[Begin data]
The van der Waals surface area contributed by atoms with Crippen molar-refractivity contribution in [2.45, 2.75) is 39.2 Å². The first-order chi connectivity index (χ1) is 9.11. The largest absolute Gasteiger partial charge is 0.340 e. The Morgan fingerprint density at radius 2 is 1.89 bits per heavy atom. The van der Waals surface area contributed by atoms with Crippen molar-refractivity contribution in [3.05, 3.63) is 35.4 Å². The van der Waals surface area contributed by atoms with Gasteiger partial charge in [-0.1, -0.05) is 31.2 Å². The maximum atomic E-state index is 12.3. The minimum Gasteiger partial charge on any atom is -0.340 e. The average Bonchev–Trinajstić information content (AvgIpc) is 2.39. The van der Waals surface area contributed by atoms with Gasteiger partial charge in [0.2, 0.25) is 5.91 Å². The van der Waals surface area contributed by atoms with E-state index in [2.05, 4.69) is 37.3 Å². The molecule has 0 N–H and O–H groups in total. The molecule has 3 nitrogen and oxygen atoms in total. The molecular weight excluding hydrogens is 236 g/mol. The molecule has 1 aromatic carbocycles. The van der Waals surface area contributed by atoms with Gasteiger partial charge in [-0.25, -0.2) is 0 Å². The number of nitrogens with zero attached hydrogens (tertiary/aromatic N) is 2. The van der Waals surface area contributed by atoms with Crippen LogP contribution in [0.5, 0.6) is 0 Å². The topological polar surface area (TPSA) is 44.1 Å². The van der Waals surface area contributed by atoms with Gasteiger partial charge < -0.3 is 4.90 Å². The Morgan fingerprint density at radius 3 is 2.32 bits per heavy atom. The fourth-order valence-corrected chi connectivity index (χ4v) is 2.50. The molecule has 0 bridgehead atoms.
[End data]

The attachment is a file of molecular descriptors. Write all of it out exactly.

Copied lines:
The van der Waals surface area contributed by atoms with Crippen molar-refractivity contribution in [2.45, 2.75) is 39.2 Å². The first-order chi connectivity index (χ1) is 9.11. The largest absolute Gasteiger partial charge is 0.340 e. The Morgan fingerprint density at radius 2 is 1.89 bits per heavy atom. The van der Waals surface area contributed by atoms with Crippen molar-refractivity contribution in [3.05, 3.63) is 35.4 Å². The van der Waals surface area contributed by atoms with Gasteiger partial charge in [-0.1, -0.05) is 31.2 Å². The maximum atomic E-state index is 12.3. The minimum Gasteiger partial charge on any atom is -0.340 e. The average Bonchev–Trinajstić information content (AvgIpc) is 2.39. The van der Waals surface area contributed by atoms with Gasteiger partial charge in [0.2, 0.25) is 5.91 Å². The van der Waals surface area contributed by atoms with E-state index in [2.05, 4.69) is 37.3 Å². The molecule has 0 N–H and O–H groups in total. The molecule has 3 nitrogen and oxygen atoms in total. The molecular weight excluding hydrogens is 236 g/mol. The molecule has 1 aromatic carbocycles. The van der Waals surface area contributed by atoms with Gasteiger partial charge in [-0.25, -0.2) is 0 Å². The number of nitrogens with zero attached hydrogens (tertiary/aromatic N) is 2. The van der Waals surface area contributed by atoms with Crippen LogP contribution in [0.5, 0.6) is 0 Å². The topological polar surface area (TPSA) is 44.1 Å². The van der Waals surface area contributed by atoms with Gasteiger partial charge < -0.3 is 4.90 Å². The Morgan fingerprint density at radius 3 is 2.32 bits per heavy atom. The fourth-order valence-corrected chi connectivity index (χ4v) is 2.50. The molecule has 0 bridgehead atoms.